On July 9, 2001, Robert was promoted to the rank of Captain and was assigned to Ladder 1 in Union City where he remained until he was promoted to the rank of Battalion Chief on June 24, 2010. After a short time being assigned to administrative duties, Robert was transferred to Battalion 1, covering Union City and downtown North Bergen.
In the days preceding 9/11/01, Robert worked alongside many North Hudson Members, Firefighters and Police Officers from around the country assisting in the search and rescue operations of Ground Zero. Shortly after his actions on those days, he developed breathing problems which eventually led to cancer.
On Tuesday, August 20, 2013, our Brother, Battalion Chief Robert Agostini succumb to his injuries sustained on 9/11.
Brother Agostini worked faithfully and proudly for the people of Union City and North Hudson, and for that, we honor him.
NIST Report Shows Crew Size Matters Study compared how long it took crews of three, four and five to handle the same tasks.
FIREHOUSE.COM- April 29, 2010 - WASHINGTON, D.C. - For years, firefighters across the nation have touted the importance of having enough crew members when they start to attack a fire.
Now, they have scientific research to back up their claim that size does matter when it comes to saving people from fires as well as making sure they go home after their shift.
On Wednesday, the National Institute of Standards and Technology released the results of an extensive study that used technology to determine how long it took for crews of two, three, four and five to handle the same 22 tasks.
"Four- and five- person crews were able to complete the 22 essential firefighting and rescue tasks in a residential setting 30 percent faster than the two-person crew and 25 percent faster than the three-person crews," said Jason Averill, NIST fire protection engineer and the project manager.
NIST announced the findings of the study to members of the fire service attending the annual Congressional Fire Services Institute event in Washington, D.C.
Tasks included stopping at the hydrant, positioning the engine, conducting scene size-up, engaging pump, establish 2 in/2 out etc.
The data also showed that the largest crew was able to apply water to the fire 22 percent faster than two-person crews.
The small crew also encountered a much larger fire upon arrival than the five person team.
NIST also used its fire dynamic simulator to determine slow, medium, and fast-growth fires and estimate how the crew sizes would affect the exposure of occupants to toxic gases.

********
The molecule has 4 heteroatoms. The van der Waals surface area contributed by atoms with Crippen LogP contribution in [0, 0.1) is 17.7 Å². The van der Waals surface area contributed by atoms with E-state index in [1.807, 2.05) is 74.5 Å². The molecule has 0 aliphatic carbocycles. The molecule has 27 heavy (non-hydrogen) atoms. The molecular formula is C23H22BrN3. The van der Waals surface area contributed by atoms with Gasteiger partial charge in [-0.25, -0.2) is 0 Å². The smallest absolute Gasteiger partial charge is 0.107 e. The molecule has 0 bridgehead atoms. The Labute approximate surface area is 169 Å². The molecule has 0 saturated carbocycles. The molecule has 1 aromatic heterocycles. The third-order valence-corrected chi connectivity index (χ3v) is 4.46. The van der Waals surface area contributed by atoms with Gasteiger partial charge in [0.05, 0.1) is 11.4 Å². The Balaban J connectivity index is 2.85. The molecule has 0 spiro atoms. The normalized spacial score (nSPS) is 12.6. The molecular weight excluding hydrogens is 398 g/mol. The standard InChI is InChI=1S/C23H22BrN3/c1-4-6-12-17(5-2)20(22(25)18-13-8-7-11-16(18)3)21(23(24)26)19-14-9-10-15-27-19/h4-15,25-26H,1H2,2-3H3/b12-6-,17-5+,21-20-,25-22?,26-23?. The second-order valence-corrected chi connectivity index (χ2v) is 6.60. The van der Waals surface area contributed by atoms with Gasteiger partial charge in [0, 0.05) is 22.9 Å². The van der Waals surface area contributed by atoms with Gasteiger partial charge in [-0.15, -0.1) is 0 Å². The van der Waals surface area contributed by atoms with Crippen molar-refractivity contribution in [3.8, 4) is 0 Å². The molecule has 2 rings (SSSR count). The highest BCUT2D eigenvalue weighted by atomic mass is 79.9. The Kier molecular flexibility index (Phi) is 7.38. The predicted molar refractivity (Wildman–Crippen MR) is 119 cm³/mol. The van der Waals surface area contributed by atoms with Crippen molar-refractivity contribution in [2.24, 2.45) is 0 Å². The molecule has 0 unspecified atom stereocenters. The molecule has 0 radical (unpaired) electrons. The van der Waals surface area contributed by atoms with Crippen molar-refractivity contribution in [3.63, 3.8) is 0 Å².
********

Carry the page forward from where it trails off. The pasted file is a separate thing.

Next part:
"Two-person crews arriving later (than the larger ones) would also likely find a significant portion of the general public incapacitated by the time of the rescue," Averill said about his findings.
IAFF General President Harold A. Schaitberger lauded the research, saying it will be used as a tool for fire officers across the country as they educate public officials.
"This is an extremely important document," he said. "Now, we have the technology and research to back up what we've been telling politicians who are cutting budgets..."
He said the research validates NFPA recommendations regarding crew size. Schaitberger said while he understands the tough economic hardships, reducing the number of firefighters, stations or apparatus is not the answer.
In addition to firefighter safety, the public welfare is at risk, he said, when small crews are involved.
NIST received a federal Assistance to Firefighters Grant to fund the project that involved only career firefighters. Researchers said the results could be similar for combination or volunteer fire departments that have crews in their stations.
USFA Administrator Kelvin Cochran said the document will be utilized by those who need justification for additional personnel, equipment or training. This will give officers something to back up their requests.
"We now have the technology, the science to prove what we've known for a long time -- it's very dangerous for a small crew to attempt an attack," he said.
A 2,000-square-foot, two-story building was specifically constructed for the study on the grounds of Montgomery County, Md. Fire Rescue training center.
Rooms contain cameras as well as instruments to measure toxic gases and temperatures The data is recorded on computers and other monitoring equipment located in a separate section of the building.
Each assignment included a truck and three engines.
"Our study is the fist to quantify fire service lifesaving and firefighting operations for a low-hazard residential structure including the effects of changes in crew size, arrival time and stagger on rescue and suppression effectiveness," Averill explained to the crowd.
Dennis Compton, chairman of the National Fallen Firefighters Foundation, called it a landmark study. "This can really help everyone," he said.
"It will benefit local decision makers tremendously as they work to determine and provide the resources necessary to adequately protect their communities from fire and other life safety emergencies," Compton said.
Watch some footage from the experiments.
Credit: International Association of Fire Fighters